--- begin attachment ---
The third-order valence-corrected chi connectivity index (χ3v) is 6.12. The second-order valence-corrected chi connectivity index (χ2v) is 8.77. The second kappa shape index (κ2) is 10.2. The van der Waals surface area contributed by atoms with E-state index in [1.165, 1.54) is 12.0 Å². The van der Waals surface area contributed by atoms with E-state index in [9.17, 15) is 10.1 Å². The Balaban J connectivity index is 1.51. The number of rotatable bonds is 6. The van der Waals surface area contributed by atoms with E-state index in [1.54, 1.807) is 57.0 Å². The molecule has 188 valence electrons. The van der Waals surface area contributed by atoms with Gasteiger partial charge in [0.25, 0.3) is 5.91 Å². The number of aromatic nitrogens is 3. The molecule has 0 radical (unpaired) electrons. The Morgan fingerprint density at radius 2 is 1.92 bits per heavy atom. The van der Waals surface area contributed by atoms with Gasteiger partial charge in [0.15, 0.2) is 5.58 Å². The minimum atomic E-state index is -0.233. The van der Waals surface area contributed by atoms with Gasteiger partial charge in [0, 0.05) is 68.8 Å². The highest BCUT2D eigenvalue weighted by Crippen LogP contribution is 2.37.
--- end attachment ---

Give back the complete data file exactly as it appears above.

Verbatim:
The third-order valence-corrected chi connectivity index (χ3v) is 6.12. The second-order valence-corrected chi connectivity index (χ2v) is 8.77. The second kappa shape index (κ2) is 10.2. The van der Waals surface area contributed by atoms with E-state index in [1.165, 1.54) is 12.0 Å². The van der Waals surface area contributed by atoms with E-state index in [9.17, 15) is 10.1 Å². The Balaban J connectivity index is 1.51. The number of rotatable bonds is 6. The van der Waals surface area contributed by atoms with E-state index in [1.54, 1.807) is 57.0 Å². The molecule has 188 valence electrons. The van der Waals surface area contributed by atoms with Gasteiger partial charge in [0.25, 0.3) is 5.91 Å². The number of aromatic nitrogens is 3. The molecule has 0 radical (unpaired) electrons. The Morgan fingerprint density at radius 2 is 1.92 bits per heavy atom. The van der Waals surface area contributed by atoms with Gasteiger partial charge in [0.15, 0.2) is 5.58 Å². The minimum atomic E-state index is -0.233. The van der Waals surface area contributed by atoms with Gasteiger partial charge in [0, 0.05) is 68.8 Å². The highest BCUT2D eigenvalue weighted by Crippen LogP contribution is 2.37.